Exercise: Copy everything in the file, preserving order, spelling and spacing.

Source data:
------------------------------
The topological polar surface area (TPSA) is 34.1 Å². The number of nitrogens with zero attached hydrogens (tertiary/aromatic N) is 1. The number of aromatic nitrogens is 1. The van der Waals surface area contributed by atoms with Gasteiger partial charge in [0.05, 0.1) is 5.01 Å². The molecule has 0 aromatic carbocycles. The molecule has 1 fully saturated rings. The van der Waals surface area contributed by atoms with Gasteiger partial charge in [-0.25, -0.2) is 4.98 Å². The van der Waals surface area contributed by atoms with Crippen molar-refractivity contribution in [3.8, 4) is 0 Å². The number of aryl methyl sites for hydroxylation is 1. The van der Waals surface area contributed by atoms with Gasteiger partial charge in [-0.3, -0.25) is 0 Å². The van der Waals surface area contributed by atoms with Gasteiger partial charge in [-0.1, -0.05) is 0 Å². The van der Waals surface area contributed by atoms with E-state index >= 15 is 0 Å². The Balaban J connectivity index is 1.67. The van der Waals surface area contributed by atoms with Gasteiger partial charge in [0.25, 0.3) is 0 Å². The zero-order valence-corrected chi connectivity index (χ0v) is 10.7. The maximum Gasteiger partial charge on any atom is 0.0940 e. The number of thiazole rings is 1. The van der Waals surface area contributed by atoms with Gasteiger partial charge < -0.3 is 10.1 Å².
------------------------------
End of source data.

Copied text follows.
The topological polar surface area (TPSA) is 34.1 Å². The number of nitrogens with zero attached hydrogens (tertiary/aromatic N) is 1. The number of aromatic nitrogens is 1. The van der Waals surface area contributed by atoms with Gasteiger partial charge in [0.05, 0.1) is 5.01 Å². The molecule has 0 aromatic carbocycles. The molecule has 1 fully saturated rings. The van der Waals surface area contributed by atoms with Gasteiger partial charge in [-0.25, -0.2) is 4.98 Å². The van der Waals surface area contributed by atoms with Crippen molar-refractivity contribution in [3.8, 4) is 0 Å². The number of aryl methyl sites for hydroxylation is 1. The van der Waals surface area contributed by atoms with Gasteiger partial charge in [-0.3, -0.25) is 0 Å². The van der Waals surface area contributed by atoms with Gasteiger partial charge in [-0.1, -0.05) is 0 Å². The van der Waals surface area contributed by atoms with E-state index >= 15 is 0 Å². The Balaban J connectivity index is 1.67. The van der Waals surface area contributed by atoms with Gasteiger partial charge in [0.25, 0.3) is 0 Å². The zero-order valence-corrected chi connectivity index (χ0v) is 10.7. The maximum Gasteiger partial charge on any atom is 0.0940 e. The number of thiazole rings is 1. The van der Waals surface area contributed by atoms with Gasteiger partial charge < -0.3 is 10.1 Å².